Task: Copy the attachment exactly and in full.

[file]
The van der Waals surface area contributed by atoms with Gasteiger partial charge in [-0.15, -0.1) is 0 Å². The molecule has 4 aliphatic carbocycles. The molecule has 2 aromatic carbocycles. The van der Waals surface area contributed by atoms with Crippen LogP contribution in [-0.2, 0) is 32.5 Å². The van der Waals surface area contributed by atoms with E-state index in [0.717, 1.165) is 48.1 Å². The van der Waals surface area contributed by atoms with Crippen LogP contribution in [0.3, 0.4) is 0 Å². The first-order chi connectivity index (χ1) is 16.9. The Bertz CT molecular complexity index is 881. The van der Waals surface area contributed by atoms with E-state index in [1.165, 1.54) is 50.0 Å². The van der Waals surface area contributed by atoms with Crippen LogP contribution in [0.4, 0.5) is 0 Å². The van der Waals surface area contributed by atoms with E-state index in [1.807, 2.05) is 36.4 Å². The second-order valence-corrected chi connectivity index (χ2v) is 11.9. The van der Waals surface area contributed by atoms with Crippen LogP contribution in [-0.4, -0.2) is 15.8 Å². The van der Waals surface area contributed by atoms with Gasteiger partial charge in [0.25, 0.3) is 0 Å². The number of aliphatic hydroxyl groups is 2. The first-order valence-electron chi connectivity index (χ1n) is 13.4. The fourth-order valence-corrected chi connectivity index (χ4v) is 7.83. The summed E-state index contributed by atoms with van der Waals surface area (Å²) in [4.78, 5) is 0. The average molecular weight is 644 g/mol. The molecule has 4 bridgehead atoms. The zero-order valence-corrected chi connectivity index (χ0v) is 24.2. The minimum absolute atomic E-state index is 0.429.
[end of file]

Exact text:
The van der Waals surface area contributed by atoms with Gasteiger partial charge in [-0.15, -0.1) is 0 Å². The molecule has 4 aliphatic carbocycles. The molecule has 2 aromatic carbocycles. The van der Waals surface area contributed by atoms with Crippen LogP contribution in [-0.2, 0) is 32.5 Å². The van der Waals surface area contributed by atoms with E-state index in [0.717, 1.165) is 48.1 Å². The van der Waals surface area contributed by atoms with Crippen LogP contribution in [0.3, 0.4) is 0 Å². The first-order chi connectivity index (χ1) is 16.9. The Bertz CT molecular complexity index is 881. The van der Waals surface area contributed by atoms with E-state index in [1.165, 1.54) is 50.0 Å². The van der Waals surface area contributed by atoms with Crippen LogP contribution in [0.4, 0.5) is 0 Å². The van der Waals surface area contributed by atoms with E-state index in [1.807, 2.05) is 36.4 Å². The second-order valence-corrected chi connectivity index (χ2v) is 11.9. The van der Waals surface area contributed by atoms with Crippen LogP contribution in [-0.4, -0.2) is 15.8 Å². The van der Waals surface area contributed by atoms with Gasteiger partial charge in [0.25, 0.3) is 0 Å². The number of aliphatic hydroxyl groups is 2. The first-order valence-electron chi connectivity index (χ1n) is 13.4. The fourth-order valence-corrected chi connectivity index (χ4v) is 7.83. The summed E-state index contributed by atoms with van der Waals surface area (Å²) in [4.78, 5) is 0. The average molecular weight is 644 g/mol. The molecule has 4 bridgehead atoms. The zero-order valence-corrected chi connectivity index (χ0v) is 24.2. The minimum absolute atomic E-state index is 0.429.